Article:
You’ve done extensive work in environmental assessment and have been on government-appointed expert advisory panels. Can you share your thoughts on what to expect in this area in the next 5 years?

The area is under intense scrutiny, federally and in Ontario, because major projects – public and private – have been mired in lengthy, expensive approval processes and litigation. Canada reformed its main assessment law last year with passage of the Impact Assessment Act, following a lengthy consultation and legislative process – including the 2016-2017 four-person panel that included me.

Image with caption: Minister of Environment and Climate Change, Catherine McKenna, meets with members of the Expert Panel who will be reviewing environmental assessment processes.(CNW Group/Canadian Environmental Assessment Agency)

Image with caption: “Minister of Environment and Climate Change, Catherine McKenna, meets with members of the Expert Panel who will be reviewing environmental assessment processes. (CNW Group/Canadian Environmental Assessment Agency)

In early July 2020, Ontario announced a re-write of its environmental assessment law – the first major re-write since its enactment in 1975. Alongside this legal reform, Ontario announced major changes to a broad suite of regulations and approvals that govern hundreds of projects annually across Ontario.

Despite their currency, these amended legal regimes do not appear to address the challenges facing major projects on the ground – their effects on the climate crisis, the biodiversity crisis (and endangered species), and, most currently, the social justice crisis that is in no small way related to the locations chosen for major projects.

All three challenges to Canadian and Ontario impact assessment seem likely to grow in importance in the next five years.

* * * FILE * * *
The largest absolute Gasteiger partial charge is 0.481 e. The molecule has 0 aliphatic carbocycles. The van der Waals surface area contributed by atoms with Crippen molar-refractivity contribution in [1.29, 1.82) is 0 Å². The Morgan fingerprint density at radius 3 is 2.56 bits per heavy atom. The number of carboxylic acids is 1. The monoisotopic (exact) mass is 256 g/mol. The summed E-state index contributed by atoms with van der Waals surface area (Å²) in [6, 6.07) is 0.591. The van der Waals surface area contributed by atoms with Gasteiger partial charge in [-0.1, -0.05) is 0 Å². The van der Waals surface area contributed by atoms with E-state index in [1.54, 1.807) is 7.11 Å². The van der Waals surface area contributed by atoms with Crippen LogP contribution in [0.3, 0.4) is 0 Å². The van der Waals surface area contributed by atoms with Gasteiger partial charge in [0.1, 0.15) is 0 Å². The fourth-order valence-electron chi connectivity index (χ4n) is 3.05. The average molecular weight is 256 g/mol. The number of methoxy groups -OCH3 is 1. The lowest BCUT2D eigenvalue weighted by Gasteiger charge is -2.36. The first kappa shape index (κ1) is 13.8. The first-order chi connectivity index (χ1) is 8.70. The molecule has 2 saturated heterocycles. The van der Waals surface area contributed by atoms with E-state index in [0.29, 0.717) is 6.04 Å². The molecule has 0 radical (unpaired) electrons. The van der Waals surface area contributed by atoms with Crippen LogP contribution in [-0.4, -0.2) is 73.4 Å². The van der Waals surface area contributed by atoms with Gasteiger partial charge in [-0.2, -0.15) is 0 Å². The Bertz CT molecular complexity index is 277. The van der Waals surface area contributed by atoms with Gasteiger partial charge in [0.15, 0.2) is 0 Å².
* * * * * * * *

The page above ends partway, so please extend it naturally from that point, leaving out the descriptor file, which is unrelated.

You completed your own LLM in Environmental Law at Osgoode. What motivated to come back, and teach?

I have an LLM from Osgoode received in 1988 and an MA from York in philosophy also received in 1988. I have always had a strong interest in teaching because of the opportunity to trigger thinking and discussion. This led me to propose and teach a course at Osgoode in 1993 on environmental assessment. My courses have been subject to the ebb and flow of interest in environmental law, resulting in me teaching five different courses at three law faculties in Ontario.

My interest in teaching the graduate course emerged when Osgoode first proposed an LLM in Municipal Law. This intersected with my practice as it has long involved environmental issues arising under land use law. In Ontario, land use law is dominated by municipalities, so I have also ventured into the use of municipal law to address environmental needs. This initiative resulted in me teaching two courses on environmental protection to municipal law students.

When Osgoode ended that program, I looked into the LLM in Energy and Infrastructure Law as this is also closely related to my practice (see examples in my answer to question 1, above). I find I always learn a great deal from every course I teach, particularly the mature students that the LLM program attracts.

Has your involvement in the program benefited your practice?

It has in the past benefitted my practice as I have met future clients through teaching the municipal LLM course. More generally, teaching this course benefits my practice by allowing me to do reading and thinking about where I think the practice is headed and developing classes that address that.

In last year’s class, I organized the days to each focus on a new aspect of law and coordinated that with guest speakers, so that we learned about Toronto’s perspective on Google’s Sidewalk Labs project, the Greater Toronto Airport Authority’s perspective in developing a major transit hub on its property, and the passage into operation of Ontario’s largest wind farm by Henvey Inlet First Nation.

Why would you recommend the LLM in Energy and Infrastructure Law program at Osgoode?

The current COVID crisis is triggering a fundamental re-think of society and economy, particularly for specific sectors and particularly over several, now undeniable adverse effects. Energy and infrastructure projects should be part of the solution, but without a change in attitude by their proponents and regulators, they can also be part of the problem.

This LLM program gives you the time, space, and access to consider what big changes are part of post-COVID solutions.


Applications for the Winter 2021 intake for the LLM in Energy and Infrastructure Law close October 15, 2020. Learn more about this specialization on our website or sign up for an Information Session today.

Leave a Reply